The Elder Scrolls Online Interview: Paul Sage, Creative Director
As well as getting getting our hands on the game for a significant period of time last month, we also got a chance to speak to some of the staff on the game - including Paul Sage, the game's creative director. We quizzed him on the process of taking a beloved single-player franchise to an MMO audience. You can find our in-depth hands-on preview through this link.
RPG Site: The obvious place to start is the MMO genre in general - you've been working on this now for a few years - the genre has changed immeasurably. How do you keep up with those changes?
Paul Sage: That's an astute question! Y'know, you have certain ideas that you start out with. You saw in our presentation that I said, like - 'Where do MMO players line up against regular Elder Scrolls players?' That's one of the places that when I took over as creative director, I really wanted to analyse that. It's important.
What I felt was that MMO players in general had kind of got to that point where they're like 'We really want something new. We like what we have, and it's fun, but we're at that point where if we're going to move on to a new game it has to be something fresh, a new experience,' right?
With Elder Scrolls players - with me in particular as an Elder Scrolls player, I like it. I like that experience a lot. It seems natural that we want to make sure that's where we progress.
When we're looking at the market, when we're looking at the games, at everything, seeing the market change and move... It's like... we've got to stay true to what we are. That's Elder Scrolls.
RPG Site: Has retention been a worry for you - the idea of those single-player Elder Scrolls fans experiencing the core story and then leaving the game?
Sage: When we looked at it, we knew that we had to appeal to that solo player. One of the things is that you're able to go all the way up to level 50 as a solo player.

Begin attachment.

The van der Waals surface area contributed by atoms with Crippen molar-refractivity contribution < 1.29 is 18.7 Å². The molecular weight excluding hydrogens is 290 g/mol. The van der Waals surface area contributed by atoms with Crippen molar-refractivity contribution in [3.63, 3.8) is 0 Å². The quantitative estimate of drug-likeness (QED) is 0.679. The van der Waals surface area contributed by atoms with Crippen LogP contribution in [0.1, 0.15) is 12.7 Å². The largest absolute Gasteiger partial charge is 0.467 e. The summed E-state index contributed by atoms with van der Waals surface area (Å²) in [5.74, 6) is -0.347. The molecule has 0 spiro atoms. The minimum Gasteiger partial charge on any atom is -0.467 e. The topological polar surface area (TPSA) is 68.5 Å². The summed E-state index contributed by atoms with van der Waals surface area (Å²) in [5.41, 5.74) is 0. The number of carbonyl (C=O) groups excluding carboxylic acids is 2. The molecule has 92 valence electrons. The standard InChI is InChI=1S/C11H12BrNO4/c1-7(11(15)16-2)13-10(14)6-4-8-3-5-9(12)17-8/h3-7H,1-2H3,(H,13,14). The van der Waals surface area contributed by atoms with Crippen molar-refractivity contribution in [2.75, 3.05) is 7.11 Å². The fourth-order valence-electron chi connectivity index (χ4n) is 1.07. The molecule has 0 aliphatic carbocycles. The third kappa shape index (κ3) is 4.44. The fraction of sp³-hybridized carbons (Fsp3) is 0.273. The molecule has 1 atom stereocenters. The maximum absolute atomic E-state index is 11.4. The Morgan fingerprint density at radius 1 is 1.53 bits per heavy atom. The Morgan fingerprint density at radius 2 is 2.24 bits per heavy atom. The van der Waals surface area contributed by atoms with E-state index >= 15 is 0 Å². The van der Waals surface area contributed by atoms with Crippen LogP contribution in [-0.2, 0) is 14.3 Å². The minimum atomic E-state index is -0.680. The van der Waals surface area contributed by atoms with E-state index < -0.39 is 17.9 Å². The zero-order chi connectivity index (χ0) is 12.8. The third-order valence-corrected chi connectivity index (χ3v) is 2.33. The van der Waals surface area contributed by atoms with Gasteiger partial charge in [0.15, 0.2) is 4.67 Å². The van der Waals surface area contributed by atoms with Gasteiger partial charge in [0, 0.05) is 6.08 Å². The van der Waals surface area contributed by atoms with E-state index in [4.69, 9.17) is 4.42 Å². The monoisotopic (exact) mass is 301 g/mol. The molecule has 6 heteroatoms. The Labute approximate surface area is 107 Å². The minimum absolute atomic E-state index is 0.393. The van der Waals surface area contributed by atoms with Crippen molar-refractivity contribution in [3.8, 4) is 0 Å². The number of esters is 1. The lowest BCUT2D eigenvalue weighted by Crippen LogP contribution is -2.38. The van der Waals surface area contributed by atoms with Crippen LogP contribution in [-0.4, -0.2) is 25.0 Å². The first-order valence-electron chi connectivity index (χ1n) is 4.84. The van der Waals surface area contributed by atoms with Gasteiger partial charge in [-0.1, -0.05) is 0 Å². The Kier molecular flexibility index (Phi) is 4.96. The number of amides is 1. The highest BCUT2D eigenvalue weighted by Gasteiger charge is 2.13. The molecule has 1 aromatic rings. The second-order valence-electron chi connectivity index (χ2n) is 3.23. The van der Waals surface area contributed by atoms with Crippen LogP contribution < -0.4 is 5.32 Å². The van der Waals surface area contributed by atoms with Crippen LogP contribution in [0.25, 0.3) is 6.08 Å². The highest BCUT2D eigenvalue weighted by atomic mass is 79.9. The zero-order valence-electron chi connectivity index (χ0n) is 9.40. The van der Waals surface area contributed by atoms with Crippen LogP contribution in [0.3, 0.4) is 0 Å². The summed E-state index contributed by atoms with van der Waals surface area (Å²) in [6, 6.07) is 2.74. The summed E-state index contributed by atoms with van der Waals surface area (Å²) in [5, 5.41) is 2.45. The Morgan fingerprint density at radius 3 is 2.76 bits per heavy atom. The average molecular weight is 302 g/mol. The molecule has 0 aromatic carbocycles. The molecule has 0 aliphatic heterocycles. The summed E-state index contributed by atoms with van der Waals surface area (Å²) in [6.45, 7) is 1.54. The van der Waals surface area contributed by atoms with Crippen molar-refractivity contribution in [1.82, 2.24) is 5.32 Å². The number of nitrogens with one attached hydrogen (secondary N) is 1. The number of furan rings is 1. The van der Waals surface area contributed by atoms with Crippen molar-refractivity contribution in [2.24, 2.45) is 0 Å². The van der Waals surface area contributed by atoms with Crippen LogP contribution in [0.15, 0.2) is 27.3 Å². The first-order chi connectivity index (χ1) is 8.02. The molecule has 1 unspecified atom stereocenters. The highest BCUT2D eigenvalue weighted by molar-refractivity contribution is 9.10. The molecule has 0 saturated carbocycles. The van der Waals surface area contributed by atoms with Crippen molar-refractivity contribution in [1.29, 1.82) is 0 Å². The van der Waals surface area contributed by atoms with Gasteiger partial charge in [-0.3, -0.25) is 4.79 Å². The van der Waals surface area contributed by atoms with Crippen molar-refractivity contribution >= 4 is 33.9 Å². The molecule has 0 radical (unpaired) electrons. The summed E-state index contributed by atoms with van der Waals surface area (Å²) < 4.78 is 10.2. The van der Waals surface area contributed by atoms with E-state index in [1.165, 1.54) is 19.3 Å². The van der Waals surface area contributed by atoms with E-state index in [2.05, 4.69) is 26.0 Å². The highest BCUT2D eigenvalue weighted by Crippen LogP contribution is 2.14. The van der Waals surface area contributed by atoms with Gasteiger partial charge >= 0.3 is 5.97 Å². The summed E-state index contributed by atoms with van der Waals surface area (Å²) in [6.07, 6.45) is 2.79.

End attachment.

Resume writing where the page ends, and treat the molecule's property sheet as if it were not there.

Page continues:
When we start looking at things - like today we looked at Mega Server technology and things like that - how do we encourage you, as a solo player, to want to group up? If you're competing for resources, all those things... these are the things that turn people off from being social versus just getting into a public dungeon and getting into a spot of trouble and having some random guy help you out. That stuff seems so simple, so easy - everybody says them as examples. But then you turn around and realize that often isn't actually what happens in MMOs.
It's about getting these particular things right, so you get excited when you see another player, or happy to see another player, or, as we talked about today, getting the group of friends you've already established. Maybe you don't have a guild that you play with in another game or any of those things, but maybe you face Facebook friends or something like that. You get to take those social groups you already have and bring them into the game, and that's been super important.
RPG Site: Some games have launched applications outside of the game - on mobile, Facebook, whatever - that link back into the world in a more direct way. Is that something you'd want to look into?
Sage: Absolutely. Again, the whole point is 'How do we get you with your established relationships to play the game together?' We want to remove those barriers - we want to make sure that your friends aren't on one server and you another so you can't play together, or that your friend is level 40 and you're level 10 and you can't play together.
We're trying to obliterate those barriers just to make it so you can go in, you can play together. Can I play the same quest as I've played before, but with a friend? Those are the things we look at, we analyse - these are the things we've decided are very important features to have.
RPG Site: Where do you draw the line with this stuff? There's nothing I despise more than seeing automated tweets getting dumped into my twitter feed by games, for instance. How much choice and freedom do you give users in how they link to social stuff?
Sage: Well, you'd never have to link in if you didn't want to. It's really optional - we don't want to annoy anybody. If you've already made the commitment and bought the game, we want to treat you right. That's really important to us.
Obviously there are the realities of any business, but we never, ever want to get to any place where this stuff is annoying the player. That'd be bad.
RPG Site: In a creative role, I imagine you played a part in figuring out where you'd end up in the lore and whatnot. With so much to draw on, how did you land where you did?